The Bible tells us, clearly and constantly, implicitly and explicitly, that God has a purpose, and a plan for its achievement. Both are unfolded in His Word. From these facts, it follows that if we attempt to qualify God's sovereignty (and that is what we are doing if we ascribe free-will to man) we are denying his ability to do what He says He will do. In doing so, we credit ourselves with powers which we do not have in reality, and this is unbiblical.

The issue of God's sovereignty was something which God used very powerfully in revealing Himself to me, nineteen years ago. Over the years, at these conferences, I have turned over the possibility of addressing the subject at a meeting, and this year, I have chosen to do so. Of course, I have just uttered a falsehood: the truth is that God has kept the matter on my heart, over all these years. In accordance with His plan and purpose, He has willed that, on this occasion, I am to speak on it.

Prior to my revelation, I had spent a lot of time studying religion. I wasn't a 'religious tourist'; I wasn't 'looking for something', I just had an enquiring mind. As far as the word of God was concerned, one of the major obstacles to belief, for me, was this: the notion of an all-powerful, all-knowing God could not be squared with the doctrine of free-will. The problem only occurred, however, because I was trying to match Christendom's teaching with the Bible. When, for the first time, I encountered believers who based their understanding entirely on the Word of God, and who didn't accept any teaching they heard, or read, unless it passed the test of scripture, the problem dissolved. The facts are these: God is all-powerful; He is all-knowing. It follows that man does not have free-will. The Scriptures do not give us grounds for believing that He has.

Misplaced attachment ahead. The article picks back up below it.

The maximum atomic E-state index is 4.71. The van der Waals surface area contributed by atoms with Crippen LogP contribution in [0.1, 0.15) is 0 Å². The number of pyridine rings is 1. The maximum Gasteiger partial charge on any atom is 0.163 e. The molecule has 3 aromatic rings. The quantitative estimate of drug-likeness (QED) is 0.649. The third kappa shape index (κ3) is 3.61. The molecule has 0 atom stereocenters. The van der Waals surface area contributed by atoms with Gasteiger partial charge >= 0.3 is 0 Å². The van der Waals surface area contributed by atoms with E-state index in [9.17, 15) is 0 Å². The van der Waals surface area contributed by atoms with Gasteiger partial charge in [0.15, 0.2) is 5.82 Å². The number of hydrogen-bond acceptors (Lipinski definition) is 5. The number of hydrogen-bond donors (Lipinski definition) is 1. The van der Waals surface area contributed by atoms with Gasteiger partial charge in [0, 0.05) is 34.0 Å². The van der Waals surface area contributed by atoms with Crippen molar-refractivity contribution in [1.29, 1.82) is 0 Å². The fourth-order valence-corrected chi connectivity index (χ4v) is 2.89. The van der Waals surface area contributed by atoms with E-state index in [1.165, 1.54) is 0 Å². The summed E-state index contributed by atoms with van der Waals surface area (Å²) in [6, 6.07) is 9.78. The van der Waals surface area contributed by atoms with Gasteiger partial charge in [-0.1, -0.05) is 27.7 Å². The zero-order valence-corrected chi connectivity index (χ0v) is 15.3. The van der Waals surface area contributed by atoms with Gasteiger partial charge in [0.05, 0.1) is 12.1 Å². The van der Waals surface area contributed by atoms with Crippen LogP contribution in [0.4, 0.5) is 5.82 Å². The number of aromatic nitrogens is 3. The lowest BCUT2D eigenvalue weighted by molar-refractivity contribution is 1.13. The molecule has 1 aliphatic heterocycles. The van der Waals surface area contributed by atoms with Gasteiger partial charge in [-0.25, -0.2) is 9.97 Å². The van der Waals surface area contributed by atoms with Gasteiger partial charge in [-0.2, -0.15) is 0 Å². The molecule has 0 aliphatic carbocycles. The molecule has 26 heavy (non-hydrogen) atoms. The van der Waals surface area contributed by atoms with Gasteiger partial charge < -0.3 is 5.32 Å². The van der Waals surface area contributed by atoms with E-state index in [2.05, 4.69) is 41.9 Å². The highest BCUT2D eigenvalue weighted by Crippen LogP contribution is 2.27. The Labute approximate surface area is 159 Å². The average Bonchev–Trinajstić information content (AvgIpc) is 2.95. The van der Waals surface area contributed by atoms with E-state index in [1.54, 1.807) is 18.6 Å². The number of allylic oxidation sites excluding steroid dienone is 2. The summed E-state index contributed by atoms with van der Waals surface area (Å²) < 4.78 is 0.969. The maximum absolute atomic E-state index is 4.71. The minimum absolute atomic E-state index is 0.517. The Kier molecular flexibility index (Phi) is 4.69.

Beyond all this, we need to recognise that God's sovereignty is total, if we are to understand His nature and His Word. Christendom does not generally recognise it. In consequence, its witness is distorted. It is not surprising, therefore, that many of those unbelievers who receive this kind of witness cannot accept the fact of God's existence.